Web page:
ScienceScope

Science  12 May 2006:
Vol. 312, Issue 5775, pp. 827
  1. Venus Express Blues

    Europe's Venus Express spacecraft, orbiting the veiled planet since 11 April, has jammed a mirror on its Planetary Fourier Spectrometer, a key instrument that looks for volcanic hot spots.

    Project scientist Håkan Svedhem of the European Space Agency says the problem is “completely unrelated” to a short-lived hitch with a similar instrument on the agency's Mars Express spacecraft in 2005. “It looks like the mirror is starting to move again,” says Svedhem, promising a “careful approach” to tests.

  2. From Lunar Hitchhiking ...

    NEW DELHI—After more than a year of navigating U.S. red tape, the Indian space agency and NASA have agreed that U.S. instruments will ride India's first moon mission. Concerns about both technology-sharing and security had blocked the agreement, but officials finally inked a deal earlier this week in Bangalore.

    Under the pact, the Chandrayaan-I mission will carry a miniature radar to search for elusive water and a mineralogy mapper to help find helium-3 for future fusion power. NASA chief Michael Griffin, who met Indian Space Research Organization chair G. Madhavan Nair to sign the accord, hopes the launch, slated for 2008, will open a new era of Indo-U.S. space cooperation. Officials hope this summer to iron out proprietary technology agreements for future joint missions.

  3. ... To Moon-Mulling

    NASA plans to send a bevy of missions to the moon in coming years, and it has asked the National Academies' National Research Council for advice on what to do there. Among other things, NASA Science Mission Directorate Chief Scientist Paul Hertz last week told researchers that the agency wants to know what kinds of experiments could fit into a suitcase-sized box that future astronauts could deploy on the surface, similar to what Apollo astronauts left behind during their forays in the 1970s.

    The work raises fears of further science budget erosion at NASA (see p. 824), and Hertz warned that “there isn't new money to do [lunar] science, but there are new opportunities.” An interim version of the fast-track report is due to NASA in September, and the final report will be completed late next spring.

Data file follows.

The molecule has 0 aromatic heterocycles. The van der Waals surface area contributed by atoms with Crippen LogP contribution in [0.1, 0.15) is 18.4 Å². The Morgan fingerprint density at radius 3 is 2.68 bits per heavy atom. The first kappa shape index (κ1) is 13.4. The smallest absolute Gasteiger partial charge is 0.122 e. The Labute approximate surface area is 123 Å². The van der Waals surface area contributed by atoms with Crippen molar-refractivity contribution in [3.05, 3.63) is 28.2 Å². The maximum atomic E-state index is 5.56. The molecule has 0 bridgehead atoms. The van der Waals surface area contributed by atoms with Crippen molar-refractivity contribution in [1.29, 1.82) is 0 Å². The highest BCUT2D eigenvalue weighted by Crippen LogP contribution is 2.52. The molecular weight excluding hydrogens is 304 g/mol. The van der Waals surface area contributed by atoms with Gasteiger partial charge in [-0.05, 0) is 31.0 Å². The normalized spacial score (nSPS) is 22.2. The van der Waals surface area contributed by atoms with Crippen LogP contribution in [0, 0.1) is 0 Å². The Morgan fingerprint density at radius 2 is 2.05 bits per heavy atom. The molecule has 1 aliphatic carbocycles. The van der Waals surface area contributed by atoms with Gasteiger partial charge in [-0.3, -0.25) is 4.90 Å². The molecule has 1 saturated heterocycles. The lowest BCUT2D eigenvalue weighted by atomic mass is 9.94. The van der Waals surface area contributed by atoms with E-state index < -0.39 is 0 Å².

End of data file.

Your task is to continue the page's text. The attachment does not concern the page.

4. Phooey on Zerhouni?

    Leaders at the National Institutes of Health (NIH) are fending off new criticism of their boss, Elias Zerhouni. The kerfuffle began last month when Andrew Marks, editor-in-chief of the Journal of Clinical Investigation, blamed Zerhouni's “Roadmap” of trans-NIH initiatives and large clinical trials for diverting money from investigator-initiated grants. “Obviously you are not a scientist,” Marks charged.

    In a late April online response, all 27 directors of NIH's institutes and centers called Marks's comments a “personal attack” and a diversion from “the real issues.” Marks responds that supportive e-mails show “a substantial divide” between NIH leaders and the community.

  5. NIEHS: Doctors Wanted

    The director of the National Institute of Environmental Health Sciences (NIEHS) wants his agency to get more clinical. The $641 million agency has traditionally supported research on topics as diverse as DNA repair and harmful algal blooms. But Director David Schwartz wants to boost the clinical researcher corps and focus efforts on diseases with a strong environmental component such as asthma.

    Schwartz says the new focus, unveiled last week in a strategic plan, won't come at the expense of basic research: “We're not taking anything away.” But observers fear Schwartz's inevitable tradeoffs. “That's what everyone will be waiting to see,” says toxicologist David Eaton of the University of Washington, Seattle.

  6. NIH Eyes Training Support Cuts

    The National Institutes of Health (NIH) wants universities to pay a greater portion of the cost of training graduate students and postdocs. NIH now pays $3000 plus 60% of the remaining tuition costs for each of the 17,000 Ph.D. students and postdocs supported through the National Research Service Award program. Under the new policy, the agency will provide 60% up to a maximum of $16,000 per year, with additional cash for health insurance and expenses.

    The agency says the proposed policy, introduced this week, will save 2500 training slots that would otherwise eventually disappear if NIH's budget remains flat. Universities will “do everything we can” to bear the new cost and “avoid the loss of training slots,” says Lynda Dykstra of the University of North Carolina, Chapel Hill. The comment period ends 2 June.

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